Ryan Allen
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Ryan Allen
Ryan Allen
As Dr. Bartolo in 100th Barber of Seville[1] Photo by Zaza Bekauri

A. Ryan Allen (May 15, 1943 - December 11, 2018[2]) was an American bass singer best known for his work in opera. He performed professionally in all 50 states, appeared with numerous American opera companies, and sang as a soloist in Russia, Israel, Poland, Norway and Sweden.


The singer debuted at the Metropolitan Opera[3] in 1993 as Hans Foltz in Die Meistersinger von Nürnberg by Richard Wagner. Coming to opera from the field of acting, the bass's repertoire favored roles with character development and stage movement. These roles ranged from the comic Don Basilio[4] in Il barbiere di Siviglia by Gioacchino Rossini to the pathetic Candy[5] in Of Mice and Men by Carlisle Floyd. Allen also appeared as an oratorio soloist with various symphony orchestras and oratorio societies. In 1989 he debuted at Carnegie Hall, singing the bass solos in Mozart's Requiem.[6]

Ryan Allen in makeup as Candy with Carlisle Floyd, composer of Of Mice and Men

Allen was a lyric bass capable of singing the deepest pitches composed in opera. He performed the role of Seneca[7] in L'incoronazione di Poppea by Monteverdi, which requires a low D.[8] Although primarily an exponent of the great buffo roles, the bass demonstrated versatility. He performed not only in opera and oratorio, but also in the musical theater field (Judge Turpin in Sweeney Todd)[9] and the operetta field in Gilbert and Sullivan roles, such as the title character in The Mikado.[10] The ability to sing in diverse musical styles was underscored when he sang A Kurt Weill Cabaret with Martha Schlamme.[11] He participated in several world premieres, including My Friend's Story by Martin Bresnick at the International Festival of Arts and Ideas,[12]Holy Blood and Crescent Moon by Stewart Copeland with the Cleveland Opera, and The Cask of Amontillado by Russell Currie[13] with the Bronx Arts Ensemble in the Bronx, New York, followed by revivals off-broadway at the Vital Theater, Golden Fleece, Ltd. and Symphony Space. Caliban, a monodrama using the words of the character Caliban from Shakespeare's The Tempest, was written for and dedicated to him by Russell Currie. Ryan Allen can be heard as Elviro on a 1994 recording of Handel's Xerxes (Koch Schwann), in recordings of Russell Currie's music on the High Fire label, and seen as Betto on a video of Gianni Schicchi (Metropolitan Opera Guild).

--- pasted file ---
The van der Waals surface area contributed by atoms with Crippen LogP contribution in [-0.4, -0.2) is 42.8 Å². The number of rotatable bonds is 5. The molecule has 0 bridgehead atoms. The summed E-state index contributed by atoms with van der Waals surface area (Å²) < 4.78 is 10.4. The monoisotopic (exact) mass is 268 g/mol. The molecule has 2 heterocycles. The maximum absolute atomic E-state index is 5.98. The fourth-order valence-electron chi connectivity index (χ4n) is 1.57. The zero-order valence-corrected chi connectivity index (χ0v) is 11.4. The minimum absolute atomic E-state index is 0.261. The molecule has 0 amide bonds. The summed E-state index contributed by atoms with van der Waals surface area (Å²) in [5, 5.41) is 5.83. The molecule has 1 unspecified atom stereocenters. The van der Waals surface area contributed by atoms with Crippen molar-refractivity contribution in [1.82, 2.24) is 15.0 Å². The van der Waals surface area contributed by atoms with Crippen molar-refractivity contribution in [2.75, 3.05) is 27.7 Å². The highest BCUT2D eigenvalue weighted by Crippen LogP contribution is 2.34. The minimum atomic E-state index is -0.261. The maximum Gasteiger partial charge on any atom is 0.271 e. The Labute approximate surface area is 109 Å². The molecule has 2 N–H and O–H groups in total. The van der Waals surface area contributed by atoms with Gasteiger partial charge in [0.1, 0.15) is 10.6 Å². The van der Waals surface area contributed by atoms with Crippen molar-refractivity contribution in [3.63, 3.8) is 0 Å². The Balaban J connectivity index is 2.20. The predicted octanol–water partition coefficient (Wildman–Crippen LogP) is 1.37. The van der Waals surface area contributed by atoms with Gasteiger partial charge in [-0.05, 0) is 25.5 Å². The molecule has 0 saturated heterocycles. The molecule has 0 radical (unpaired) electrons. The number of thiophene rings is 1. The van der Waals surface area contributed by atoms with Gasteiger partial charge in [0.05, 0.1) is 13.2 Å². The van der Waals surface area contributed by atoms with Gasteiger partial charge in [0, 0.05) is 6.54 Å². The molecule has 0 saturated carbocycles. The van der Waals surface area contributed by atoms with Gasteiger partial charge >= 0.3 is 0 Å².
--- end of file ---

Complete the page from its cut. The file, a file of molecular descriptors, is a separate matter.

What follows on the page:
Born in South Carolina, Allen attended school in Columbia, the city of his birth, and Dallas, Texas, graduating from the latter at Thomas Jefferson High School. He demonstrated talent early, singing the lead in his junior high school musical while still a boy soprano. In high school, he played as first trombone in the band and sang in the A Cappella Choir. After receiving a Bachelor of Arts degree in English from Austin College in Sherman, Texas, and a Master of Music degree in Vocal Performance from the University of Texas at Austin, the bass continued his training in the Merola Opera Program[14] and with Boris Goldovsky. He lived in Charleston, South Carolina.


  1. ^ Ciletti, Elena (3 August 2012), "'The Barber of Seville' smiles at the Smith Opera House", Finger Lakes Times, pp. 4B, retrieved 2012
  2. ^ A. Allen Obituary. J. Henry Stuhr Downtown Chapel, Charleston SC. Retrieved 2018-12-18.
  3. ^ The Metropolitan Opera Archives. "Metopera Database:". pp. Keyword Search: Ryan Allen, performance date, January 23, 1993. Archived from the original on June 21, 2009. Retrieved .
  4. ^ Elyse Sommer (July 5, 1999). "A Curtain Up Opera Review, Il Barbiere di Siviglia". Curtain Up. Retrieved .
  5. ^ "Bleak story of shattered men makes edgy opera," D.T. Baker, Edmonton Journal, B6.
  6. ^ NYTimes.com, Review/Music, 10 Choruses From Across the Nation
  7. ^ milwaukeesfs: University of Wisconsin Milwaukee Opera, The Coronation of Poppea. Archived 2011-08-22 at the Wayback Machine
  8. ^ Dutch Divas - the high C Archived 2008-03-08 at the Wayback Machine
  9. ^ "Indianola, IA," Derek M. Mills, Opera News, December 9, 1995, p. 56.
  10. ^ "'Mikado' opera is delightfully absurd," David Stabler, The Oregonian, May 15, 2000, Entertainment Section, p. 1.
  11. ^ "Schlamme and company do justice to Weill's genius," Arden Anderson Broeking, Darien News-Review, March 8, 1984, p. 10.
  12. ^ "International Festival of Arts and Ideas" (PDF). Retrieved 2016.
  13. ^ The New Grove Dictionary of Music and Musicians, edited by Stanley Sadie and John Tyrrell, 2004. Copyright: Macmillan Publishers Limited, 1980
  14. ^ "Merola Alumni". Merola Opera Program. Archived from the original on 11 June 2012. Retrieved 2012.

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